Bunkyo Civic Center: A photo guide

Shinjuku skyscrapers and Mount Fuji blood red sunset
A blood red sunset over the Shinjuku skyscrapers and Mount Fuji.

The Bunkyo Civic Center is one of my favorite observatories in Tokyo.  With its round shape, it looks like a flying saucer (at least half of one) has landed on a building.  And considering that it is only twenty-five floors up, the views are excellent.  I’ve been there many, many times and love it.

If I’m not mistaken, most photographers go there for two views.  One is the Shinjuku skyline.  The other is Tokyo Skytree.  Both are fantastic.

The Shinjuku views are good during the day.  You can see its skyscrapers and even Mount Fuji, weather permitting.  But it is the sunsets that can be incredible.  With the sun behind the buildings, the sight can be magnificent.  On fine days you’ll often see a line of photographers at the windows.

Ikebukuro skyscraper sunset
Ikebukuro in the late afternoon.

You can also see Tokyo Skytree, which offers good opportunities for photography.  During the day, it looks impressive, towering above everything else in the area.  But, at night, it is spectacular – like a lighthouse in an ocean of lights.

If you walk around the viewing deck, you’ll see a lot.  Among the sites are Ikebukuro, Tokyo University’s famous clock tower, and Koishikawa-Korakuen.  Sadly, a new building close to the observatory blocks the views to the north.

Tokyo Skytree over low buildings at night
Tokyo Skytree towering over suburban Tokyo.

Another thing is that the observatory is spacious.  You won’t bump into people.  And it has bar tables, chairs, and drink machines.  If you need a rest, you can do that!

At Bunkyo Civic Center, you’ll learn something interesting about the city.  Most of the buildings are relatively low.  Skyscrapers cluster in specific areas; they aren’t everywhere.  Shinjuku is one, as is Ikebukuro, but between them are none.  And then, from Ikebukuro across to Akihabara, there are hardly any again.  Tokyo seems to be flat in many places!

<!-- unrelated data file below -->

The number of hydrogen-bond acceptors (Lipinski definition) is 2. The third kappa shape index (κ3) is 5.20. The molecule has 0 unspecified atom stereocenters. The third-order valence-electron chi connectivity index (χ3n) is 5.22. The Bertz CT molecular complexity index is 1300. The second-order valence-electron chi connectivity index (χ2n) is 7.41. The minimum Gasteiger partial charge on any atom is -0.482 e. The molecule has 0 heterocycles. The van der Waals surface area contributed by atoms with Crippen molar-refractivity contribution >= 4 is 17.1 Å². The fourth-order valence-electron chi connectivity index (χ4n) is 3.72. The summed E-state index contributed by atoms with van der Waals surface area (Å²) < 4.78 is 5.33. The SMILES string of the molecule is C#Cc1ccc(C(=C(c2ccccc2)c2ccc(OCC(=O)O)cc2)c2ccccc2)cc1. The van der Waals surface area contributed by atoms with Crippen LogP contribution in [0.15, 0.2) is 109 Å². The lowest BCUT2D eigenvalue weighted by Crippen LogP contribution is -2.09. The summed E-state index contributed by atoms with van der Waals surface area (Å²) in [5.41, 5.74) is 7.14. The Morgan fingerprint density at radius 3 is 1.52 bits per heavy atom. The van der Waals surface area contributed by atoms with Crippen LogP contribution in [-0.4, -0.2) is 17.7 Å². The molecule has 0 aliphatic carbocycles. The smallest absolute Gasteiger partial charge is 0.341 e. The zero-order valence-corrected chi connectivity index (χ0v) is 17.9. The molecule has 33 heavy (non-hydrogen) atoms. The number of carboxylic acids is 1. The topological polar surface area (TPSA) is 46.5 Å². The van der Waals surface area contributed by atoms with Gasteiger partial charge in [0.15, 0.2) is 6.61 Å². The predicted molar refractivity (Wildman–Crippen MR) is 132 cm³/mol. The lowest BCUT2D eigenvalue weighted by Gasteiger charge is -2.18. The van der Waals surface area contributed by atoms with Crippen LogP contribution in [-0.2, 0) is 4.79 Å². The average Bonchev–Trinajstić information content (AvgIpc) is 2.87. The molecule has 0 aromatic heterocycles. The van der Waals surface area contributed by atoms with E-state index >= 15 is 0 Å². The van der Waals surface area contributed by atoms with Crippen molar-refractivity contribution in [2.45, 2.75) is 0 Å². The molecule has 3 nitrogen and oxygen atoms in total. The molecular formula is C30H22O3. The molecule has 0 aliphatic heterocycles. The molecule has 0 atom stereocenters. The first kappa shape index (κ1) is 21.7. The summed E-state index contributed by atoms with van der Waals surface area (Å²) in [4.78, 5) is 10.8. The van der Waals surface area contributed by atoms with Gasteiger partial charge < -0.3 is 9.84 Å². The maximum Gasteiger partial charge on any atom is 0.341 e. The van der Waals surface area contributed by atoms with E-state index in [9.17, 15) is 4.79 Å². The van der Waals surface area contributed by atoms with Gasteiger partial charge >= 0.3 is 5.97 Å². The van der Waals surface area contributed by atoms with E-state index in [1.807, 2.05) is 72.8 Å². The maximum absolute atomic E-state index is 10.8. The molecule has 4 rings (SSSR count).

As for problems, the Center has two small ones.  It is a bit far from most of Tokyo’s major tourist sites.  Only Tokyo Dome, with its amusement park and Koishikawa Korakuen Gardens, are near.

The other is that the observatory has only a 330⁰ view.  That is due to a restaurant at the back of the floor.  And you also need to enter it if you want to see Tokyo Tower. For a 360⁰ view, you need to go somewhere else.

Tokyo buildings around Koishikawa Botanical Garden
Do you see the green mass? That's Koishikawa Botanical Gardens.

What can you photograph from Bunkyo Civic Center Observatory?

  • Ikebukuro
  • Mount Fuji
  • Shinjuku skyline (including Tokyo Metropolitan Government Building)
  • Tokyo Skytree
  • Tokyo Tower (if you enter the restaurant)

Photography tips

  • Most of the windows have ledges.  You can put a camera on them for long-exposure photography.  That is useful as monopods and tripods are banned.
  • The windows are large and angled out, so it’s possible to get a downwards view.
  • Before sunset, it is possible to find some great shadows on the buildings.

Photo spots near Bunkyo Civic Center

Bunkyo Civic Center Observation Deck details

Look at the official website for opening hours and location.

woman crossing pedestrian crossing
Look down!
Ikebukuro skyscrapers and skyline evening
Ikebukuro at night.

Wrapping up

Bunkyo Civic Center observatory is great for cityscape photographs.  It isn’t perfect, but it comes close.  And it is rarely crowded.  Photographers should enjoy it, especially at sunset.  And remember, it is free!

Leave a Comment

Your email address will not be published. Required fields are marked *